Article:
Expression

“In culture, any culture, we are bound to that which is deemed possible. In the comparative imagination that can relate consciousness to culture and culture to consciousness, we begin to free ourselves for the impossible.”

Language

Language can be seen as one mode of expressing aspects of the unseen. Through definition we divide and separate the world into things. Words, however combined and multiplied, cannot express the true essence of the things they refer to. But words, as referents to the essence of things, serve as portals to what is currently unknown, or impossible, to a future in which the impossible becomes possible.

Erfurt in the 19th century1820 paintings. Letters in art. Trompe l’oeil in Germany

Language not only divides, but conjoins. It’s use becomes a sexy, reproductive participant in creation. Language reveals layers of meaning, expanding awareness through metaphor, imagination and suggestion. Writing becomes an art of being authored, or written, in which we in turn are authoring, or writing the impossible into being. The once impossible becomes possible, not only in the sense of the creation of tools, technology and artifact, but through the discovery of other realms and beings at one time invisible to us. If this sounds far-fetched, think only of dreams and all that you encounter there. But if you write or read as a creative practice, you probably have experienced the power of language, ideas and symbols to expand your awareness.

Cosmology

People in every culture have expressed a cosmological belief of some kind. From stories of the gods and creation myths, down to our modern language of mathematics and physics, cosmology can be seen as culturally dependent expressions of current states of consciousness, or perhaps, expressions as what the cosmos itself is aware of.

Our current understanding of a theory of evolution that believes we are the result of a series of mutations of life forms through a force called natural selection, would disagree that the cosmos is “aware” of anything. The belief that Intelligence or consciousness of any kind is a participant in the creative process is suspect, and so, called anthropomorphic. Consciousness and intelligence are here understood as mere by-products of a neurological brain.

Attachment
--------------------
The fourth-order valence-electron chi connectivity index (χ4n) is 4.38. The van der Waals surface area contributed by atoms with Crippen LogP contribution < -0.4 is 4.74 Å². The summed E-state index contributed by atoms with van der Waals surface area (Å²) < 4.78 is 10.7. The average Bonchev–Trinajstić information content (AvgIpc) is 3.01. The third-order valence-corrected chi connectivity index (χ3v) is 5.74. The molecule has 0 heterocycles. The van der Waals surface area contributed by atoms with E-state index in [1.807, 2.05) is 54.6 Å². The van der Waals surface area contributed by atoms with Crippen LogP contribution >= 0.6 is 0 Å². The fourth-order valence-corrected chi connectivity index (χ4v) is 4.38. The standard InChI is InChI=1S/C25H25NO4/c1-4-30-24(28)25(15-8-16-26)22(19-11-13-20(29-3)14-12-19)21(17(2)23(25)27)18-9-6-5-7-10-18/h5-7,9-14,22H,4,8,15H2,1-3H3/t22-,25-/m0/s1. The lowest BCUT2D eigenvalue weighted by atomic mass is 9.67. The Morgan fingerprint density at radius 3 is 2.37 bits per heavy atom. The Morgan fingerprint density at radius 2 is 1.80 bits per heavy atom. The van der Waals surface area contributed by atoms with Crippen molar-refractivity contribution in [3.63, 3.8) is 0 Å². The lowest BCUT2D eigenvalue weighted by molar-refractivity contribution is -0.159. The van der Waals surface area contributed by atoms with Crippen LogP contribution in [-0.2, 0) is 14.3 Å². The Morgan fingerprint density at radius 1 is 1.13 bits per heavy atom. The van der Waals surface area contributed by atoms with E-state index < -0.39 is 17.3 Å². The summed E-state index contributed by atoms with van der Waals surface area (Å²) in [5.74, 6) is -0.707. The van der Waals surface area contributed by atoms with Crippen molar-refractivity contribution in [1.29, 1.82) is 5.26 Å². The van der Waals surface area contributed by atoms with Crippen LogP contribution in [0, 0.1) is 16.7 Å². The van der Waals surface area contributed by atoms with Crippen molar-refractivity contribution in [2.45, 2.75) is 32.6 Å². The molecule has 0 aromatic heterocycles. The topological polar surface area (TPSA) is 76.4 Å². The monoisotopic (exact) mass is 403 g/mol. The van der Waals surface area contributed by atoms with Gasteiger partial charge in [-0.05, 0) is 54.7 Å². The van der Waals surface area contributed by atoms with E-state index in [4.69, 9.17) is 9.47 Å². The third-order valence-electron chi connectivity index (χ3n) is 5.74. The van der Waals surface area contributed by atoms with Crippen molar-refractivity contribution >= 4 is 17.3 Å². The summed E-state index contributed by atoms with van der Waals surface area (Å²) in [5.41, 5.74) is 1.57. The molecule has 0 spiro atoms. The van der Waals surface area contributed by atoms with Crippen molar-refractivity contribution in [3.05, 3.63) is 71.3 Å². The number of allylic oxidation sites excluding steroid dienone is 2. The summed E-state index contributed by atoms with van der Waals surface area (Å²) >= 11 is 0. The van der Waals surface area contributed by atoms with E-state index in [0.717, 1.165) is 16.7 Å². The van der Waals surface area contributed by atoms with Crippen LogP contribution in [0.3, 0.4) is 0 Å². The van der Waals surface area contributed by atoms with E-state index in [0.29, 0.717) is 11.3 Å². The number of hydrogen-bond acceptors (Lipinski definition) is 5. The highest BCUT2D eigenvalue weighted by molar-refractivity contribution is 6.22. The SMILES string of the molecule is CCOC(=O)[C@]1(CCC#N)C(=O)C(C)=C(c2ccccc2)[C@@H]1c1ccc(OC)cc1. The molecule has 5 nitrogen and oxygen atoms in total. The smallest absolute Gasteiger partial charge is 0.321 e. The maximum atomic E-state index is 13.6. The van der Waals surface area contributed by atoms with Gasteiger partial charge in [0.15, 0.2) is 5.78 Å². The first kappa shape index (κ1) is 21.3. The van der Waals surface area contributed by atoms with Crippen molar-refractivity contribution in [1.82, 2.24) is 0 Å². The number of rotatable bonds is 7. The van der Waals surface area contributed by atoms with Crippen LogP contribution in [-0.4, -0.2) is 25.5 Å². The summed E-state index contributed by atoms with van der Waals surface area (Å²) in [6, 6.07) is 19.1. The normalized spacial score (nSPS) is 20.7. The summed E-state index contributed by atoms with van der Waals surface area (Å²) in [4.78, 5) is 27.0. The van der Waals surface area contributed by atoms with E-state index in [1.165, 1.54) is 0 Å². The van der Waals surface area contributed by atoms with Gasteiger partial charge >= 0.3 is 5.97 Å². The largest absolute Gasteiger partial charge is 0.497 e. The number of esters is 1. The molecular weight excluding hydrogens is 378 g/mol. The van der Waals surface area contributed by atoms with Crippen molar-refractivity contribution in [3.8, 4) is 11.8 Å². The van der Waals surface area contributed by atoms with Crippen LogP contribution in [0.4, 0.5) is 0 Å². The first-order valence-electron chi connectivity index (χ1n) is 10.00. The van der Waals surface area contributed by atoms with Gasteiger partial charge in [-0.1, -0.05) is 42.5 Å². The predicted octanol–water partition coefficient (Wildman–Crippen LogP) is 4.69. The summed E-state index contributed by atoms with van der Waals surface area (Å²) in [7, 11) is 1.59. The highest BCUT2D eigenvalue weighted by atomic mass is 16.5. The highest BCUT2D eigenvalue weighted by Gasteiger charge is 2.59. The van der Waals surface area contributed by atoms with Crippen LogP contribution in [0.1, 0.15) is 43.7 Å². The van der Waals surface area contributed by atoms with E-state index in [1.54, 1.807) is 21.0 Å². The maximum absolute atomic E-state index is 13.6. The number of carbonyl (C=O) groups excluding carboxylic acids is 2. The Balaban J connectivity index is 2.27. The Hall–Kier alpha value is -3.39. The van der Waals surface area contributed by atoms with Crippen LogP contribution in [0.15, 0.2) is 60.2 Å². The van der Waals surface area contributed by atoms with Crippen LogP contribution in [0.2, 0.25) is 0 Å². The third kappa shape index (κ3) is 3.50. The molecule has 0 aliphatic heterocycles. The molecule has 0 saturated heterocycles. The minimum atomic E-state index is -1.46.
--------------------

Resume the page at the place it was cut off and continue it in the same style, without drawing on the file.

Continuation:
“Krao”, the “missing link” : a living proof of Darwin’s theory of the descent of man : special lectures, 2.30, 5.30 & 9.30… : all should see her : [jungle illustration].

The theory of evolution is also an expression of a culture that believes in a Cartesian duality; seeing with a mind split from the body. If consciousness is a by-product of evolutionary processes, it could not have been a participant in anything prior to its existence, so the story goes.

It is curious to me that there is no current recognition of evolutionary mutations beyond us humans, except allowing for the possibility of alien life forms. If we can’t see it, touch it and measure it, it doesn’t exist. Consciousness as something generated by matter has implications for how we understand ourselves and the nature of reality. But, if consciousness is experienced as an expression of a primary intelligence of the cosmos, than we are also participants in the evolution of a reality that intends to expand the limits of our current awareness.

Expression

The sense of separation that we experience may be what helps to bring into being the impossible into the possible. The suffering of separation and division through thought and language, perhaps seeds the cosmos through a dialectic between what is possible and impossible. We are perhaps then, the cosmos creating itself into powers and realms not yet known, or perhaps, not yet existing. This can only be possible when we admit the possibility that consciousness is not a by-product of matter, but a primary aspect of the cosmos.

Jeffrey Kripal suggests that somewhere in the beginning of the 20th century, modern culture began to disdain any notion of metaphysical aspects to reality. His book, Authors of the Impossible, recalls a multitude of modern accounts and stories of people’s adventures in other realms, which we now call dreams, OBE’s, NDE’s, UFO abductions. He says:

“We are magicians all. But as whole cultures extended through centuries of time, we are much more than a collection of knowing and unknowing magicians stumbling about with their consensual spells called Language, Belief, and Custom. We are veritable wizards endowed with almost unbelievable powers to shape new worlds of experience and realize different aspects of the real.”

In closing, I must add that the ideas, except as noted, are my own take on the ideas in Kripal’s book. Although in so many ways, I remain indebted to the ideas of others and those discussed in his book, Authors of the Impossible.

“To author one’s world, however, whether literally or metaphorically, implies the use of language, which is a left-brain capacity. So an author of the impossible is not someone who has shut down the left brain with all its critical and linguistic powers and tender sense of individual identity. I do not mean to be so simply dualistic . Rather, an author of the impossible is someone who has ceased to live, think, and imagine only in the left brain, who has worked hard and long to synchronize the two forms of consciousness and identity and bring them both online together. Finally, an author of the impossible is someone who has gone beyond all of these dualisms of right and left, mystical and rational, faith and reason, self and other, mind and matter, consciousness and energy, and so on. An author of the impossible is someone who knows that the Human is Two and One.”